Firstly, you can hear the influence from all over the world in this record. During the making of this album she lived in Lisbon with her family, and not only one can hear the influence from Portuguese fado, but also influenced by other sounds of the Afro-Lusophone diaspora like Brazil’s baile funk — covering Blaya’s “Faz gostoso” with Anitta — or Cape Verdean batuque. And most importantly, it does not necessarily appear to come from a place of appropriation or cultural tourism — but rather a genuine appreciation and knowledge of the genres. However, the execution sounds rather awkward as these styles are perhaps not translated too well onto a context of more traditional, Americanized pop, ending up as a sanitized, watered-down version of them.

photo by Steven Klein

She also flirts with reggaeton on two of the songs, lead single “Medellín” and “Bitch I’m Loca”, both featuring Maluma. While it is a fairly common field for the Colombian singer, Madonna doesn’t adapt all too well to the genre, making their (bilingual) interactions a bit clumsy, and ends up as merely another person in the ever-growing list of Anglophone singers trying to appeal to a Latin audience, ineffectively.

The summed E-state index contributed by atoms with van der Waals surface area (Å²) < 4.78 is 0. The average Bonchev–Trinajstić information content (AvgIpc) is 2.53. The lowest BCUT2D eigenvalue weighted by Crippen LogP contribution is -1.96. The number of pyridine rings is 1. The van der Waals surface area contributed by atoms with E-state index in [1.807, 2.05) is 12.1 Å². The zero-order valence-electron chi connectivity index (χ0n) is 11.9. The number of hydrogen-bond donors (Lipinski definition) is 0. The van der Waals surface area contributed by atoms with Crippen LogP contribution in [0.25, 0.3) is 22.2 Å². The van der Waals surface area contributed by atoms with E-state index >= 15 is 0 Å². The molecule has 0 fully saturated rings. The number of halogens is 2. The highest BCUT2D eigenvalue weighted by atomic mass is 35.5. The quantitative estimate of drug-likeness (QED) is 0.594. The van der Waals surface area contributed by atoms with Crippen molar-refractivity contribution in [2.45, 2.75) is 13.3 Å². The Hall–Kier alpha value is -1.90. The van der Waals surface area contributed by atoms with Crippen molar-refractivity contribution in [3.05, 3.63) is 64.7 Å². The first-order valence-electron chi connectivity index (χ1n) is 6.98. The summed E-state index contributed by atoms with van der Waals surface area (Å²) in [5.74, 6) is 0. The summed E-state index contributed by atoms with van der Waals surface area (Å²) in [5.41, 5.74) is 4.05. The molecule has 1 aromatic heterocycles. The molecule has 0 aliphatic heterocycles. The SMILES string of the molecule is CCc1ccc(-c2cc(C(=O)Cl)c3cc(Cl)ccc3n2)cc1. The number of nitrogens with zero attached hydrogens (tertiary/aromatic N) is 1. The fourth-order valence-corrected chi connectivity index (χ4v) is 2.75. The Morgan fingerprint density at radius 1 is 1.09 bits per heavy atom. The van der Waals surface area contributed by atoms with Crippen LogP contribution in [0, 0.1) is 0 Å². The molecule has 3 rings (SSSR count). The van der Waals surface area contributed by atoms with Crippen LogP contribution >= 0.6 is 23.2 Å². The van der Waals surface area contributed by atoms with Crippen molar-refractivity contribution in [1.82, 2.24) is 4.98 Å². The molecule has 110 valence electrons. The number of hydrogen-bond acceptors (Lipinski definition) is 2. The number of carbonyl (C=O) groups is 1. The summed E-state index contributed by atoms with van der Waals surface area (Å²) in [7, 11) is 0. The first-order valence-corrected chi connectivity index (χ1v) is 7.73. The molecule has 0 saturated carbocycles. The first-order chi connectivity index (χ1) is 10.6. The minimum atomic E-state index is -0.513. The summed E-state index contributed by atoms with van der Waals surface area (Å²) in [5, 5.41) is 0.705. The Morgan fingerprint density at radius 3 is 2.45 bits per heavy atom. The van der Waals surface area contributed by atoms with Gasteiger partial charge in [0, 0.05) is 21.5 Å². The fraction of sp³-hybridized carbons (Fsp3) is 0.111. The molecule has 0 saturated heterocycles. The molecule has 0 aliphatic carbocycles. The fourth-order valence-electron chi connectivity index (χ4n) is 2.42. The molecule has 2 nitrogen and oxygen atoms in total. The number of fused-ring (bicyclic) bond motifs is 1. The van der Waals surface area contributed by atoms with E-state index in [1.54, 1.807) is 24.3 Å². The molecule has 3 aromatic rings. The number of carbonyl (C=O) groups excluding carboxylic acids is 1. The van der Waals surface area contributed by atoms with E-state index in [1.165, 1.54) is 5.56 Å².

Another important aspect of Madame X is its topical political message — mentions of issues related to gun control — she samples a speech by Stoneman Douglas High School shooting survivor Emma González on closing track “I Rise” —, references to Donald Trump’s presidency are all present on the album. But perhaps the most obvious statement is “Killers Who Are Partying”. Over a minimal instrumental, she talks about identifying with the poor, Africa, gay people, and basically those who are experiencing oppression.

Still though, a line like “I’ll be Islam, if Islam is hated / I’ll be Israel, if they’re incarcerated” , coming shortly after a controversial performance on Eurovision 2019, does not show much commitment… to anything. This is not the same Madonna who portrayed herself as Che Guevara in an album cover nor the same who did the original “American Life” video — easily among the most “radical” music videos a mainstream pop artist has ever done — but a Madonna that tweeted a badly animated video of Hillary Clinton dancing with her to “Girl Gone Wild”. Nothing about it is edgy nor will cause controversy in this political climate, just confirm the ideas that the safest of liberal audiences already have.